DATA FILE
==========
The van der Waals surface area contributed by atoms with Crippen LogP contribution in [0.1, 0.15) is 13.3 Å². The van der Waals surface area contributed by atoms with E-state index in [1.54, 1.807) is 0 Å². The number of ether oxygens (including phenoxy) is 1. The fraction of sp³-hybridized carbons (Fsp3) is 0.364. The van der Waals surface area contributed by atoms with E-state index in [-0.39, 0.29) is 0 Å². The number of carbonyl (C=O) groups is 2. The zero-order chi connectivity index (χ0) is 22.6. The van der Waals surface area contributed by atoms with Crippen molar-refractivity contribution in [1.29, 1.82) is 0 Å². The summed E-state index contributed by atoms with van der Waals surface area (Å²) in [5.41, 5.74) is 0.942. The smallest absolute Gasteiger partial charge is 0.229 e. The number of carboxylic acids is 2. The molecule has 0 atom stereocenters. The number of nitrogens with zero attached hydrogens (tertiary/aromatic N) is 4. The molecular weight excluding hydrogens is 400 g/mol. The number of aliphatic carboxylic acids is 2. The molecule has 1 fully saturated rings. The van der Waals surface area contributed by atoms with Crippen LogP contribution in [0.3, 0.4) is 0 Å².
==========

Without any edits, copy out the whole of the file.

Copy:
The van der Waals surface area contributed by atoms with Crippen LogP contribution in [0.1, 0.15) is 13.3 Å². The van der Waals surface area contributed by atoms with E-state index in [1.54, 1.807) is 0 Å². The number of ether oxygens (including phenoxy) is 1. The fraction of sp³-hybridized carbons (Fsp3) is 0.364. The van der Waals surface area contributed by atoms with E-state index in [-0.39, 0.29) is 0 Å². The number of carbonyl (C=O) groups is 2. The zero-order chi connectivity index (χ0) is 22.6. The van der Waals surface area contributed by atoms with Crippen molar-refractivity contribution in [1.29, 1.82) is 0 Å². The summed E-state index contributed by atoms with van der Waals surface area (Å²) in [5.41, 5.74) is 0.942. The smallest absolute Gasteiger partial charge is 0.229 e. The number of carboxylic acids is 2. The molecule has 0 atom stereocenters. The number of nitrogens with zero attached hydrogens (tertiary/aromatic N) is 4. The molecular weight excluding hydrogens is 400 g/mol. The number of aliphatic carboxylic acids is 2. The molecule has 1 fully saturated rings. The van der Waals surface area contributed by atoms with Crippen LogP contribution in [0.3, 0.4) is 0 Å².